Put simply, the Tonale Veloce PHEV Q4 is very enjoyable to drive when its single electric motor is acting alone. Granted 90kW of power and 250Nm of torque aren’t massive outputs on paper – particularly for a vehicle weighing 1811kg – but their instantaneous delivery means all that heft is moved relatively effortlessly around town and you can’t say that about the internal-combustion engine (ICE) in isolation.

The 1.3-litre turbo-petrol four-cylinder unit noisily delivers its 132kW of peak power at a rather high 5750rpm, while its 270Nm of maximum torque is produced at 1850rpm, meaning there’s no wide band to play with here.

The Tonale Veloce PHEV Q4 weighs 1811kg (Image: Justin Hilliard) The Tonale Veloce PHEV Q4 weighs 1811kg (Image: Justin Hilliard)

Point being, you have to work the ICE to get the best out of it, which makes for inconsistent performance.

If the battery is empty, being charged by the ICE and/or regenerative braking while on the move, or having its state of charge being held for later, you also start to really feel the aforementioned 220kg weight penalty, with it feeling quite lethargic in a straight line.

Of course, there are three drive modes that can help to tailor the driving experience to individuals tastes, with the default, 'Natural', attempting to offer the best the electric and petrol power sources have to offer, either separately or together, depending on the battery’s state of charge.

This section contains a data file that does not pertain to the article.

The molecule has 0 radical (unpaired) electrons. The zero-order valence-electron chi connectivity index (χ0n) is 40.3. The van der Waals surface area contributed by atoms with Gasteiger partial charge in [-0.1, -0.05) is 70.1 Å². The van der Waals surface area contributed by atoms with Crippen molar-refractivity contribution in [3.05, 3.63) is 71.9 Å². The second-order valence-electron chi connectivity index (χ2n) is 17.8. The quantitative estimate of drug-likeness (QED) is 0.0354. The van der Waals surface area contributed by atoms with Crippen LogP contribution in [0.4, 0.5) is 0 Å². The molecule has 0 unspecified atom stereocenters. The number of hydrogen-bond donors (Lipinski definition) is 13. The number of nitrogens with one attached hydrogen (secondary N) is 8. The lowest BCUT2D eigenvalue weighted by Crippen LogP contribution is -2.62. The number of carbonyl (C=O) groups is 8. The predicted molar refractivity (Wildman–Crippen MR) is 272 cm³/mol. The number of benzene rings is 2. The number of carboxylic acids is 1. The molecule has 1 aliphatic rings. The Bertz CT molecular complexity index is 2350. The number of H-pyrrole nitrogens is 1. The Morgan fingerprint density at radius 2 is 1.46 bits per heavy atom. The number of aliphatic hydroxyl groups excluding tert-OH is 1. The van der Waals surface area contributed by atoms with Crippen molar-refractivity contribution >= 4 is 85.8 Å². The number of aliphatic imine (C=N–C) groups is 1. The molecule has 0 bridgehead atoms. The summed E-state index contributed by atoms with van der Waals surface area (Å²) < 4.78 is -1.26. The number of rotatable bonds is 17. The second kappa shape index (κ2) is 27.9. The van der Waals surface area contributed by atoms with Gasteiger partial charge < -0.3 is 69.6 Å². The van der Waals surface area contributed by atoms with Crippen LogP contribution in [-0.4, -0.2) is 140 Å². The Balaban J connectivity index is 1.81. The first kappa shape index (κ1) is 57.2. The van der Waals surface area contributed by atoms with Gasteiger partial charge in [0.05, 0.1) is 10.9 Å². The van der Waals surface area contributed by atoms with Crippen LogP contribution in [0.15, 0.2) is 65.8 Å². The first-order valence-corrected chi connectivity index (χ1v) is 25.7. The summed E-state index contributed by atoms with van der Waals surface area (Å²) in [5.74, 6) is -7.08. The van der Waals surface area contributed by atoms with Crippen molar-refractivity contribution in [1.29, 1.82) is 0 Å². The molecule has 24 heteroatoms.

The Tonale Veloce PHEV Q4 is 220kg heavier than its mild-hybrid counterpart (Image: Justin Hilliard) The Tonale Veloce PHEV Q4 is 220kg heavier than its mild-hybrid counterpart (Image: Justin Hilliard)

It’s been my go-to during my time with the Tonale Veloce PHEV Q4, but I’ve also made use of 'Advanced Efficiency', which is essentially the electric-only option.

That leaves 'Dynamic', which I’ve rarely touched. It’s all about petrol-electric performance and enables the combined 208kW of peak power and, therefore, the claimed 0-100km/h sprint time of 6.2 seconds, at which point this Alfa Romeo finally starts to feel sporty. It’s still not my preference, though, as I’ve endeavoured to optimise fuel efficiency instead.

Another key consideration here is the Tonale Veloce PHEV Q4’s ICE only drives the front wheels, while its electric motor exclusively spins the rear axle.

The Tonale Veloce PHEV Q4 features a 15.5kWh battery (Image: Justin Hilliard) The Tonale Veloce PHEV Q4 features a 15.5kWh battery (Image: Justin Hilliard)